1. It is the furthest point so we thought we’d do the long journey first &
  2. It was sunny & forecast to cloud over in the afternoon so we felt there would be more chance of seeing rainbows!

“To get a feeling of the sheer power of the falls this is the ideal place to start. It is spectacular but be prepared to get wet, very wet & make sure any camera equipment is protected appropriately.”

Waterfalls of the Lower Circuit, Iguazu Falls, ArgentinaThe platform is full but if you wait you will get your chance for all photographs at the front. There are also professional photographers willing to oblige should you want an official souvenir. My advice is to take your time here as it’s the only chance you get for this view of the falls. And occasionally put your camera down just watch in awe. It truly is a sight to behold.

The walkway to & from Garganta del Diablo is an impressive feat of engineering. On the way there you get a real sense of foreboding, just watching the movement of the sheer mass of water. Clouds of mist can also be seen rising into the air from the platform. You will be joined by the most beautiful butterflies & I was even lucky enough to spot a turtle in the river.

B. Lower Circuit

Of the 2 trails, I felt this gave the better views of the falls as a whole. The walkway is 1600m & where you can catch the boats, in particular to San Martin Island.

C. San Martin Island

If the boat is running, then this is apparently the best view you have – it has trails & lookouts and is in the heart of the falls themselves. They make a decision on whether the boat will run on the day (look on the boards at the stations after 10 am), depending on the height of the water. Unfortunately, on the day of my visit, it was not available.

D. Upper Circuit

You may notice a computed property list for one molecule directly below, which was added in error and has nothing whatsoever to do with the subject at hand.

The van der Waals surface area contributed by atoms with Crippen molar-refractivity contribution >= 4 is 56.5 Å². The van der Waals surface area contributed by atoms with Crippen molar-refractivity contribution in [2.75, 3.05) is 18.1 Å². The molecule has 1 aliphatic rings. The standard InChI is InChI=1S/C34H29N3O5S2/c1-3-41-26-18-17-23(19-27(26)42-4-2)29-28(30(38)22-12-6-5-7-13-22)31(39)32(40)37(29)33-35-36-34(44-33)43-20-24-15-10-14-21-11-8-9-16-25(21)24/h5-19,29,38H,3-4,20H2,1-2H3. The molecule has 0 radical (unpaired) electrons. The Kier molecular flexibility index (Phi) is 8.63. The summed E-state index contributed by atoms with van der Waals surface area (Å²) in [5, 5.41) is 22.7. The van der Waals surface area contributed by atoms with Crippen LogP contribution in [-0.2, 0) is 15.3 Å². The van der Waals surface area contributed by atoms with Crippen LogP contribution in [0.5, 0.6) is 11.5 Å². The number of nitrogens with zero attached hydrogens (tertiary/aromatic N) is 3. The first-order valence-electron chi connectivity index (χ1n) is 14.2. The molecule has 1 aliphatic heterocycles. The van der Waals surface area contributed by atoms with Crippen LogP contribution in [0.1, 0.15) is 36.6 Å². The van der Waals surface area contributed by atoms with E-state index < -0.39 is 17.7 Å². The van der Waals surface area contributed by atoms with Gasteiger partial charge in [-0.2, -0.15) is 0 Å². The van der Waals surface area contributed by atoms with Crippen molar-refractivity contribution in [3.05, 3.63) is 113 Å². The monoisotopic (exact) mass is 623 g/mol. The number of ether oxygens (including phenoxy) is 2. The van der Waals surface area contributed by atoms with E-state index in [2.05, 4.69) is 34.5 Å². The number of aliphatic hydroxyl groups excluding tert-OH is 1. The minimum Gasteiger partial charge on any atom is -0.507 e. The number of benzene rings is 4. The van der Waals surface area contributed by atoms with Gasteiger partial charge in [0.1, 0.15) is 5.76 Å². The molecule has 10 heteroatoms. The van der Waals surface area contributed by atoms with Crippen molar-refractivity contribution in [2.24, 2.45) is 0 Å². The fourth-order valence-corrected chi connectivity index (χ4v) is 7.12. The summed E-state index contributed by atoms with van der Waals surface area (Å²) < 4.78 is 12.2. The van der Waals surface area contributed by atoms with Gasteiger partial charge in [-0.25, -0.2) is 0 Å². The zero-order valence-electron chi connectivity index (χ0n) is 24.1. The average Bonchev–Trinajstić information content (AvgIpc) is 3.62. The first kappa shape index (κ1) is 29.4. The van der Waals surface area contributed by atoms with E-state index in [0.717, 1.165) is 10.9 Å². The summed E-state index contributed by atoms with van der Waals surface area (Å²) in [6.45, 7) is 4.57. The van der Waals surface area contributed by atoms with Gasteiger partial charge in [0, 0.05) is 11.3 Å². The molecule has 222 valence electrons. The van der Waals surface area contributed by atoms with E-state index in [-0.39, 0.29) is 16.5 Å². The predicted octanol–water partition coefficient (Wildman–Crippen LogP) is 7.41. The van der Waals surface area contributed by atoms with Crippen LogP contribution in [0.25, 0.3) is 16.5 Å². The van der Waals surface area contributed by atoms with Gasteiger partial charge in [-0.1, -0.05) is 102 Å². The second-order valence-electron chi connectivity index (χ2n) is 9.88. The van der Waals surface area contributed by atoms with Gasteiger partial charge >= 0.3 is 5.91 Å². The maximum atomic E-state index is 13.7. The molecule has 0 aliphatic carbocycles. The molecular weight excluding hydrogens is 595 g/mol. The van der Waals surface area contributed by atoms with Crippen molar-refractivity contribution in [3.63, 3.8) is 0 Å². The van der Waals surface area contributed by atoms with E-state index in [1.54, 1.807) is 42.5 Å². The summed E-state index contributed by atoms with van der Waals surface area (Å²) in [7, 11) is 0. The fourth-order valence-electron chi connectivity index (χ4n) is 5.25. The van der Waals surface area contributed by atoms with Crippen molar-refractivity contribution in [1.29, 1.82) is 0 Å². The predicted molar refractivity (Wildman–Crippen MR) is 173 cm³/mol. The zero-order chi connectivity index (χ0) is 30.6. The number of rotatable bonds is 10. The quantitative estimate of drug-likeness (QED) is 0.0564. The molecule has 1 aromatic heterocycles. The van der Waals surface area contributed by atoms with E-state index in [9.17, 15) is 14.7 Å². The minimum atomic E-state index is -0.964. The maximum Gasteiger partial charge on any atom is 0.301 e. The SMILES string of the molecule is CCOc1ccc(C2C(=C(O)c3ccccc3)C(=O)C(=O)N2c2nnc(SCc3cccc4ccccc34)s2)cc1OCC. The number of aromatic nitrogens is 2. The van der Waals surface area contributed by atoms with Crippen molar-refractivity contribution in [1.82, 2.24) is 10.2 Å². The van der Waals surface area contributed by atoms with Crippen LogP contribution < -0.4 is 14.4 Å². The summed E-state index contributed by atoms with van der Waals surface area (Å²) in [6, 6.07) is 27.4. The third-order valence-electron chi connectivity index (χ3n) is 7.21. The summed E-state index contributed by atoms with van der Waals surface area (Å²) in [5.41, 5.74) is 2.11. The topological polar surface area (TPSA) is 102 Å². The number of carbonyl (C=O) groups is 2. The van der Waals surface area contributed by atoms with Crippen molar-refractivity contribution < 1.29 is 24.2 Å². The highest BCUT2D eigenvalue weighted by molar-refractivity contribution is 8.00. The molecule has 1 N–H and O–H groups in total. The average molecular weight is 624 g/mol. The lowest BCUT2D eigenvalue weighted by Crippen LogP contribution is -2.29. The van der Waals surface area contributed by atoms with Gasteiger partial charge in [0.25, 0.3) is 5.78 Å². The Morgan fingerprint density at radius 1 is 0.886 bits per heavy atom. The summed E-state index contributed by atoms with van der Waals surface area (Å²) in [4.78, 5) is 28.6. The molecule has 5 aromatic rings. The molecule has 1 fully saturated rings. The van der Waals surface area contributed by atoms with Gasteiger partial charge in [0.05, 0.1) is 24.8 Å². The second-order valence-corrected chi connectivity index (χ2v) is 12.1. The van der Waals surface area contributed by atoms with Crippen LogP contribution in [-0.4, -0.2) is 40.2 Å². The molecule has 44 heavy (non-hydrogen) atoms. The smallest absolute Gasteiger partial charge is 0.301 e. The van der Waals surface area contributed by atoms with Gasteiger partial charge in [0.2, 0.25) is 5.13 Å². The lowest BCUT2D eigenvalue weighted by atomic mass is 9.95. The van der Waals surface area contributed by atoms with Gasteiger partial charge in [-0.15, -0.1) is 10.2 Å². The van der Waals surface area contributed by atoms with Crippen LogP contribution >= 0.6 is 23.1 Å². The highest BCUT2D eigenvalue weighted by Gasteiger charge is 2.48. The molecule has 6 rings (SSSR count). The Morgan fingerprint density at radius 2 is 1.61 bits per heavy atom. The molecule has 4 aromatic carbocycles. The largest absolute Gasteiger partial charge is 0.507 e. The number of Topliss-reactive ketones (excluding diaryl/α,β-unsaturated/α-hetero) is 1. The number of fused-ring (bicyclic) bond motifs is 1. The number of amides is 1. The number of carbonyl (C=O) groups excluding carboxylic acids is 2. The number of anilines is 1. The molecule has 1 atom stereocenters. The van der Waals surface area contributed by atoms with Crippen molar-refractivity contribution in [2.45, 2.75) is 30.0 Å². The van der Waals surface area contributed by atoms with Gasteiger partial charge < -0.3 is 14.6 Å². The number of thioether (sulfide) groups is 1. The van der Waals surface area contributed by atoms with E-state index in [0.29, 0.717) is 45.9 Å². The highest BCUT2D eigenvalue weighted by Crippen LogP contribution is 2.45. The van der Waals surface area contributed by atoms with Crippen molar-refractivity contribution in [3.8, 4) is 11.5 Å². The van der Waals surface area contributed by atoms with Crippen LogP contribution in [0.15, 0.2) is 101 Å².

1750m long & gives views of the upper part of the waterfall. Great to get some perspective of the sheer volume of water from above.


We were told we would see an abundance of toucans & parrots but didn’t see a single one – keep your eyes peeled & lucky for you if you do.

The Coaties are all over the place at Cataratas Station, terrorising anyone who lets their guard down, Patagonia

“You will see plenty of Coaties & Monkeys and you will either love them or loath them (depending on how much you want / like your lunch!). There are signs everywhere telling you not to feed them but they will do their best to help themselves.”

The Coaties are all over the place at Cataratas Station, terrorising anyone who lets their guard down. They are very cute & interesting creatures but we chose to eat our lunch out of the way & standing up.  But taking lots of photos.

The Mono Monkeys are more prevalent at the end of the Lower Circuit – around the lunch area. They are fascinating to watch & again very cute but also love to steal your food!

In addition to these there is plenty of wildlife in terms of beautiful butterflies, birds & as I said, I was lucky enough to spot a turtle in the river.

What to wear & take

  1. Don’t forget your sunscreen & insect repellent.
  2. Dress for warm weather as it can get very hot & sweaty but layers are the best option – we went in April & it was significantly colder first thing.
  3. Make sure you have a way to protect all camera equipment from the water – particularly on Garganta Del Diablo – prepare to be soaked. Otherwise, this is a choice you make as to how close you go on the boat (you’ll definitely need them waterproofed) or on the walkways.
  4. You will get wet but will also dry quickly so a waterproof jacket is your choice. (You can buy ponchos in the park if needed).
  5. Be prepared to walk so wear appropriate footwear (with grips as some of the walkways can get very slippery when wet)
  6. Above all else, take your time & stare in wonder – it’s not every day you get the opportunity to see a spectacle like Iguazu Falls.

Where next time?

Unsurprisingly, the Brazilian side 😉

Iguazu Falls video 

What do you think?

Where would you choose – Argentina or Brazil?

What are your top tips for visiting Iguazu Falls?


To see more of my photos from Argentina please visit my Gallery page!




How to plan a trip to Iguazu Falls, Argentina